Since we announced the start of our journey to Climb Britain, we’ve had some great responses on UKclimbing, Twitter and Facebook. Some positive, some negative – and all passionate.
Amongst this social media storm, there are a few common questions that keep cropping up – here are the answers. If you’ve got any more questions, please get in touch and we’ll add them to this list.
What was wrong with the name BMC?
We were set up in 1944 as the British Mountaineering Council. Whilst this name has served us well, there’s no getting away from that fact that it was dating. Consequently, we often just used the acronym BMC. If you’re in the know, this is fine, but we were one of the few representative sporting bodies left who used an acronym. British Mountaineering Council (BMC) made it hard for us to connect with younger people: only 10,628 of our 82,536 members are under 25.
What about the hill walkers?
We firmly believe that “Climb Britain” is more welcoming to hill walkers than “Mountaineering Council” and this is backed by our Hill Walking Working Group. Our Hill Walking Officer supports it and our independent director and walker Brian Smith is fully on board. Britain’s mountains have never been climbed by so many people and the vast majority of those people are walkers. Climb Britain doesn’t specify what type of climbing you might enjoy; you can climb hills or mountains, rocks or ice, indoors or boulder, and we’ll still continue to promote your interests.
Don’t you think “Mountaineering” is better?
While mountaineering is a good name, it isn’t all encompassing, and we wanted to reach more of our members than our old name allowed. The number of activities that our members enjoy is no longer just related to the mountains, it includes bouldering, indoor climbing, deep-water soloing, dry tooling and many more. Also, many hill walkers and rock climbers don’t think of themselves as mountaineers.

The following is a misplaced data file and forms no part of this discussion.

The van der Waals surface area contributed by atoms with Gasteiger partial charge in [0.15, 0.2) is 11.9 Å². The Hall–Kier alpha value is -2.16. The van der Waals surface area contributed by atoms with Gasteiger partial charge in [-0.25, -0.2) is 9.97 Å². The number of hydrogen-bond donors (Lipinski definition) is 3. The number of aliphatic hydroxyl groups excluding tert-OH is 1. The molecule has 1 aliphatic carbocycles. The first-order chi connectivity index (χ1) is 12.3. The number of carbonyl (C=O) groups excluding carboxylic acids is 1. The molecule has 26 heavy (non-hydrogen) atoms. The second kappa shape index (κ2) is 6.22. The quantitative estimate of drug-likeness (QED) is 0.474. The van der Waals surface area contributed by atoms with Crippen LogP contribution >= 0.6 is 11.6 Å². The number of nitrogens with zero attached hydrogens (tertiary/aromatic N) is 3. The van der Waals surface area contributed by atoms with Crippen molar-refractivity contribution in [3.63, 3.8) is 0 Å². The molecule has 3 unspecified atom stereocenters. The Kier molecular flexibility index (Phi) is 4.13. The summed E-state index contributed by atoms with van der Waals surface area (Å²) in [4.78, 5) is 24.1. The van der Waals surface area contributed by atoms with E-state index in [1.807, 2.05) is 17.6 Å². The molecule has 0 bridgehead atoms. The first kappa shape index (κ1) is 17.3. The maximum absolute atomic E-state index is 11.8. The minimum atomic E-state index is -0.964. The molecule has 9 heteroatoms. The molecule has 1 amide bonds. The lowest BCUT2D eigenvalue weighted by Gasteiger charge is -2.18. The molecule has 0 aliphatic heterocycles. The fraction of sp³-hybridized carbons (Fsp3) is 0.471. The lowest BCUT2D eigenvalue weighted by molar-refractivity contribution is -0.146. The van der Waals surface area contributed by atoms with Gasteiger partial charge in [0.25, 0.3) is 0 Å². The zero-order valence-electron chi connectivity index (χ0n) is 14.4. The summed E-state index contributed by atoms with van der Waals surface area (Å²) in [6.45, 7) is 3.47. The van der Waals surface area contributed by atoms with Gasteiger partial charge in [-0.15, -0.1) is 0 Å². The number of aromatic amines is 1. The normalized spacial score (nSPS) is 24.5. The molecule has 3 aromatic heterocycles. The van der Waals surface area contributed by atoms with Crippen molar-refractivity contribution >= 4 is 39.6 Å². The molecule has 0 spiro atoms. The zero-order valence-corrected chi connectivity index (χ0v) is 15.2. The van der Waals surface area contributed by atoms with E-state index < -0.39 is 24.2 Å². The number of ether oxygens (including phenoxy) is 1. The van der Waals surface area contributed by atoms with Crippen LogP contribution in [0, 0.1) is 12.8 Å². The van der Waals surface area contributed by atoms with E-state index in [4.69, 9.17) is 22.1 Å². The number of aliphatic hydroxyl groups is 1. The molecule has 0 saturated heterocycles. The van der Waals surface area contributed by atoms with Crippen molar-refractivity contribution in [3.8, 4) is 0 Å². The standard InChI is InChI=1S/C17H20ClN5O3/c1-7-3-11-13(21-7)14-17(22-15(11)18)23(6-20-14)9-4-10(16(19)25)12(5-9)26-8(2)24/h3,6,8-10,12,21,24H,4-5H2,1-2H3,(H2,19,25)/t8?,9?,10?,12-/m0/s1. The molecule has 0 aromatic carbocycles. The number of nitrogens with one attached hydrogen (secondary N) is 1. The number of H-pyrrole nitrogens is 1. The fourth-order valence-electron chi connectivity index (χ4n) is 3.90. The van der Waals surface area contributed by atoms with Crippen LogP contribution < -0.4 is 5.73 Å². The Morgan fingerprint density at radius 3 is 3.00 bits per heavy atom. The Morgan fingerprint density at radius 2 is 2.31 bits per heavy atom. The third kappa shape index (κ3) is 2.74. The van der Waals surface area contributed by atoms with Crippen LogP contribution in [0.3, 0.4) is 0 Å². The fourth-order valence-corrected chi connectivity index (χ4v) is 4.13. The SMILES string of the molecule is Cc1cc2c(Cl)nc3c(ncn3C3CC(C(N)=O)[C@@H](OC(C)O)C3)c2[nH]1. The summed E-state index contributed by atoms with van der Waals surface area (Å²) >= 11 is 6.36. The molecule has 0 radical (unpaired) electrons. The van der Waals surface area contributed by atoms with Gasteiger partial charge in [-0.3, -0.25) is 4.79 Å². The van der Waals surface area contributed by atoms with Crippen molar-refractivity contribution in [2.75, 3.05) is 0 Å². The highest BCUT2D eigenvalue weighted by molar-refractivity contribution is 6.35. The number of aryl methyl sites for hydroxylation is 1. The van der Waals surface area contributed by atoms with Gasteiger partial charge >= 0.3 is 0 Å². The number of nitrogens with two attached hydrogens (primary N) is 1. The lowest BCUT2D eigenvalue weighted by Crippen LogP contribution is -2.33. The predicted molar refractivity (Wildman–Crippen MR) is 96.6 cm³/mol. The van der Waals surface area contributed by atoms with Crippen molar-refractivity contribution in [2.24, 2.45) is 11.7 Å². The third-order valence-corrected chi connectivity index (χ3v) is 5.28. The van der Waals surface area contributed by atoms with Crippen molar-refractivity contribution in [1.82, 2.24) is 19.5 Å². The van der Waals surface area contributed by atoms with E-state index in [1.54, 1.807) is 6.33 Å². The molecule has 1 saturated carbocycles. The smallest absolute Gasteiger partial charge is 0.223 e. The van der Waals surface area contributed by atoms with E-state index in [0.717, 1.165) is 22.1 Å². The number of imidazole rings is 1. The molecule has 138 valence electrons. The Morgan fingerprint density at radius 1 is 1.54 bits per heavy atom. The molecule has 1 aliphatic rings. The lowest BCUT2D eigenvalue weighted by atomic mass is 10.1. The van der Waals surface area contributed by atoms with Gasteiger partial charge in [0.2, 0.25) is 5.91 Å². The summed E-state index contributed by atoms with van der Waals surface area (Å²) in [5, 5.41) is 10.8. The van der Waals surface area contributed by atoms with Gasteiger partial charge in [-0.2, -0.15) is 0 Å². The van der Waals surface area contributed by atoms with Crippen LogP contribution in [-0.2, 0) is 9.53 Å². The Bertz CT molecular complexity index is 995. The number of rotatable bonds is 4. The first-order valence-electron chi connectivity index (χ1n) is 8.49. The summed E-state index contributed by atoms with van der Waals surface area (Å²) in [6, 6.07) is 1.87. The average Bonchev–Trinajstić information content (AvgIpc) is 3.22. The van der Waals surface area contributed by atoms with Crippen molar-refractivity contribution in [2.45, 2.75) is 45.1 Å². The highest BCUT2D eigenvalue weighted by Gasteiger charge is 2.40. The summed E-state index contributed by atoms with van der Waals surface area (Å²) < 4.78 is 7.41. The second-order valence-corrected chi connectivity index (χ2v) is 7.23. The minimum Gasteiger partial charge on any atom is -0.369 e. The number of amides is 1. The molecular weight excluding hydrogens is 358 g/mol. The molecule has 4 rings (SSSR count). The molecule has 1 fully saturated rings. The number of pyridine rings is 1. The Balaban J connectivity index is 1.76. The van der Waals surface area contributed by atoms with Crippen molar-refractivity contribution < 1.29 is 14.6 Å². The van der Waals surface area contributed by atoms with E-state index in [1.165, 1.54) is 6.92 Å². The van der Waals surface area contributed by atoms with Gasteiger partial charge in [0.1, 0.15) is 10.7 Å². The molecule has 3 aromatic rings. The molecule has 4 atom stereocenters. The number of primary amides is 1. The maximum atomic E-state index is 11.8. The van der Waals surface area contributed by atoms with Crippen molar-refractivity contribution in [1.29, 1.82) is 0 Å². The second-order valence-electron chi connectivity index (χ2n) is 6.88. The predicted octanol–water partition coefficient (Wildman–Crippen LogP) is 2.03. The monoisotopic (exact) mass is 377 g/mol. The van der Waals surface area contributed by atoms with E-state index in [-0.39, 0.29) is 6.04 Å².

Did our subs pay for it?
All of the consultancy work leading up to the Climb Britain announcement has been funded by Sport England. The change will be phased in over the next 12 months to minimise further costs, many of which are covered by the natural cycle of replacement.
Why weren’t members part of the decision-making process?
Major decisions are made by the Executive Committee (the Board of Directors) and the National Council, both comprised of elected volunteers. The rebranding proposal was unanimously agreed by the BMC Board of Directors on 18 May. It then went to the National Council meeting on 18 June, where it was agreed 19 for, 1 abstention (due to being a new member) and 0 against.
Will this affect the ownership of BMC crags and land?
No. While our public identity is now Climb Britain, the formal company name remains British Mountaineering Council.
Is it to get Olympic funding?
No. This decision is not connected to the Olympic bid – although it has come around at a similar time. The consultation was funded by Sport England who fund grass roots, mass participation and non-elite level sport. UK Sport covers the top end of Britain’s sporting pathway: supporting athletes and sports to compete and win medals at the Olympic and Paralympic Games.
Does this name reflect more focus on indoor climbing?
No. These days, climbing, walking and mountaineering are a very broad cathedral of people. But what we have in common is a love for challenge, adventure, and the fact that we all climb stuff. Our work for everyone who climbs hills, rock, indoors, ice and mountains remains unchanged.
Will it affect me getting a discount in alpine huts?
It shouldn’t. Most huts would need to see your Reciprocal Rights card, not the BMC membership card to get the discount. However, this use is something we’ll bear in mind when designing the new membership cards.
Read more about Climb Britain
BMC to change its name to Climb Britain
After more than 70 years as the British Mountaineering Council, we’ve decided to move with the times and unite all our members under one 'Climb' banner.
Climb Britain: the facts
We take a look at the facts behind the change to Climb Britain.
What does Climb Britain mean for walkers?
Changing to Climb Britain won't affect our work for walkers – find out more.
Climb Britain: a personal message from BMC CEO Dave Turnbull
Dave Turnbull gives a behind-the-scenes look at the process.
Climb Britain: Update from the BMC
It's been a rocky ride this last few days, and it's probably fair to say we didn’t quite anticipate the level of interest there would be in our Climb Britain announcement.